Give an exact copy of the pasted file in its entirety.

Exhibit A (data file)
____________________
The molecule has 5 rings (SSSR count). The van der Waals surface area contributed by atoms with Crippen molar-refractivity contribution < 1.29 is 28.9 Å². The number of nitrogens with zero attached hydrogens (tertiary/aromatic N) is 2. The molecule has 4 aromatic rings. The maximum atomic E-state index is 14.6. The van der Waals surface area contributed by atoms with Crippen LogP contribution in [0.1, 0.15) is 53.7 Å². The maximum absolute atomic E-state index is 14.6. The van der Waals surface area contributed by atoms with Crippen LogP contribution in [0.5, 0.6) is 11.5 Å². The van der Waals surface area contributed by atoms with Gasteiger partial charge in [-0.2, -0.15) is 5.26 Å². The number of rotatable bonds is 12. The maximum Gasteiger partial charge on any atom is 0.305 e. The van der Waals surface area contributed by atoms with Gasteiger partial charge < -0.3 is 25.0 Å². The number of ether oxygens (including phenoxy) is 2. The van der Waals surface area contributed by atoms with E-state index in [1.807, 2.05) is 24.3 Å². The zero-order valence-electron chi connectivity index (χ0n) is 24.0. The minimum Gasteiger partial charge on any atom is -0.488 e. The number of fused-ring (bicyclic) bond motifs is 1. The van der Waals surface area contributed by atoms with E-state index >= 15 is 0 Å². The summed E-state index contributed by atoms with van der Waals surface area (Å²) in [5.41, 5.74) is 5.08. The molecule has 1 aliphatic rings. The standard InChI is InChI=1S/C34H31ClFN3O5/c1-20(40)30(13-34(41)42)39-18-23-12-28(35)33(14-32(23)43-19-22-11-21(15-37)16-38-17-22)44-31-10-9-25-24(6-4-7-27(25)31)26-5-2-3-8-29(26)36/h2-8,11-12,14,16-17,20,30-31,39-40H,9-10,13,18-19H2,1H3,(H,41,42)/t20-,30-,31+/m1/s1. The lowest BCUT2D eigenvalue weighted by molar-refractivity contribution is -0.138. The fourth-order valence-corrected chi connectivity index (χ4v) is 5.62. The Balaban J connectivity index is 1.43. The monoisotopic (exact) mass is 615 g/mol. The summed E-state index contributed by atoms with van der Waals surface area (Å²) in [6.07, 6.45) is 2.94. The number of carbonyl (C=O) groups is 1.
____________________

The molecule has 5 rings (SSSR count). The van der Waals surface area contributed by atoms with Crippen molar-refractivity contribution < 1.29 is 28.9 Å². The number of nitrogens with zero attached hydrogens (tertiary/aromatic N) is 2. The molecule has 4 aromatic rings. The maximum atomic E-state index is 14.6. The van der Waals surface area contributed by atoms with Crippen LogP contribution in [0.1, 0.15) is 53.7 Å². The maximum absolute atomic E-state index is 14.6. The van der Waals surface area contributed by atoms with Crippen LogP contribution in [0.5, 0.6) is 11.5 Å². The van der Waals surface area contributed by atoms with Gasteiger partial charge in [-0.2, -0.15) is 5.26 Å². The number of rotatable bonds is 12. The maximum Gasteiger partial charge on any atom is 0.305 e. The van der Waals surface area contributed by atoms with Gasteiger partial charge < -0.3 is 25.0 Å². The number of ether oxygens (including phenoxy) is 2. The van der Waals surface area contributed by atoms with E-state index in [1.807, 2.05) is 24.3 Å². The zero-order valence-electron chi connectivity index (χ0n) is 24.0. The minimum Gasteiger partial charge on any atom is -0.488 e. The number of fused-ring (bicyclic) bond motifs is 1. The van der Waals surface area contributed by atoms with E-state index >= 15 is 0 Å². The summed E-state index contributed by atoms with van der Waals surface area (Å²) in [5.41, 5.74) is 5.08. The molecule has 1 aliphatic rings. The standard InChI is InChI=1S/C34H31ClFN3O5/c1-20(40)30(13-34(41)42)39-18-23-12-28(35)33(14-32(23)43-19-22-11-21(15-37)16-38-17-22)44-31-10-9-25-24(6-4-7-27(25)31)26-5-2-3-8-29(26)36/h2-8,11-12,14,16-17,20,30-31,39-40H,9-10,13,18-19H2,1H3,(H,41,42)/t20-,30-,31+/m1/s1. The lowest BCUT2D eigenvalue weighted by molar-refractivity contribution is -0.138. The fourth-order valence-corrected chi connectivity index (χ4v) is 5.62. The Balaban J connectivity index is 1.43. The monoisotopic (exact) mass is 615 g/mol. The summed E-state index contributed by atoms with van der Waals surface area (Å²) in [6.07, 6.45) is 2.94. The number of carbonyl (C=O) groups is 1.